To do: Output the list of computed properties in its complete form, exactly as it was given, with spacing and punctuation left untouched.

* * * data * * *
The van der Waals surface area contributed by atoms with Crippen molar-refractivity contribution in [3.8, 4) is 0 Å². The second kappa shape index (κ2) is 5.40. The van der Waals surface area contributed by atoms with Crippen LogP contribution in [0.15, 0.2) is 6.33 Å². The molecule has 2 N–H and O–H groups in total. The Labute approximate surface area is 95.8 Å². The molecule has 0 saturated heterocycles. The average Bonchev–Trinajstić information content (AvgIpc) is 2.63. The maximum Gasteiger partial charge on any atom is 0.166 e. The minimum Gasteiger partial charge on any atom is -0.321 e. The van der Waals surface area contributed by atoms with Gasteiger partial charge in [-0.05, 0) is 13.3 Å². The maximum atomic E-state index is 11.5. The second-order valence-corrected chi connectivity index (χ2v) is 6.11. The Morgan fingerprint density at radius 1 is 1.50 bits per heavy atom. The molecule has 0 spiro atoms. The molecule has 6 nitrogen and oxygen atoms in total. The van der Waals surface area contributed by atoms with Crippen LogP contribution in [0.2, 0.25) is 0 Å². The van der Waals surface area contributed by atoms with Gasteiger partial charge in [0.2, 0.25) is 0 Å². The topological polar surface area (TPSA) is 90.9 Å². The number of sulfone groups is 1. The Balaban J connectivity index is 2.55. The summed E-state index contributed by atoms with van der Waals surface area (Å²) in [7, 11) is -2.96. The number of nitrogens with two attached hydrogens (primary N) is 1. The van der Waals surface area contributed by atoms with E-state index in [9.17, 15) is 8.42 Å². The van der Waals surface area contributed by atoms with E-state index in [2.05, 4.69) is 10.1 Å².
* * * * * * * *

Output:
The van der Waals surface area contributed by atoms with Crippen molar-refractivity contribution in [3.8, 4) is 0 Å². The second kappa shape index (κ2) is 5.40. The van der Waals surface area contributed by atoms with Crippen LogP contribution in [0.15, 0.2) is 6.33 Å². The molecule has 2 N–H and O–H groups in total. The Labute approximate surface area is 95.8 Å². The molecule has 0 saturated heterocycles. The average Bonchev–Trinajstić information content (AvgIpc) is 2.63. The maximum Gasteiger partial charge on any atom is 0.166 e. The minimum Gasteiger partial charge on any atom is -0.321 e. The van der Waals surface area contributed by atoms with Gasteiger partial charge in [-0.05, 0) is 13.3 Å². The maximum atomic E-state index is 11.5. The second-order valence-corrected chi connectivity index (χ2v) is 6.11. The Morgan fingerprint density at radius 1 is 1.50 bits per heavy atom. The molecule has 0 spiro atoms. The molecule has 6 nitrogen and oxygen atoms in total. The van der Waals surface area contributed by atoms with Crippen LogP contribution in [0.2, 0.25) is 0 Å². The van der Waals surface area contributed by atoms with Gasteiger partial charge in [0.2, 0.25) is 0 Å². The topological polar surface area (TPSA) is 90.9 Å². The number of sulfone groups is 1. The Balaban J connectivity index is 2.55. The summed E-state index contributed by atoms with van der Waals surface area (Å²) in [7, 11) is -2.96. The number of nitrogens with two attached hydrogens (primary N) is 1. The van der Waals surface area contributed by atoms with E-state index in [9.17, 15) is 8.42 Å². The van der Waals surface area contributed by atoms with E-state index in [2.05, 4.69) is 10.1 Å².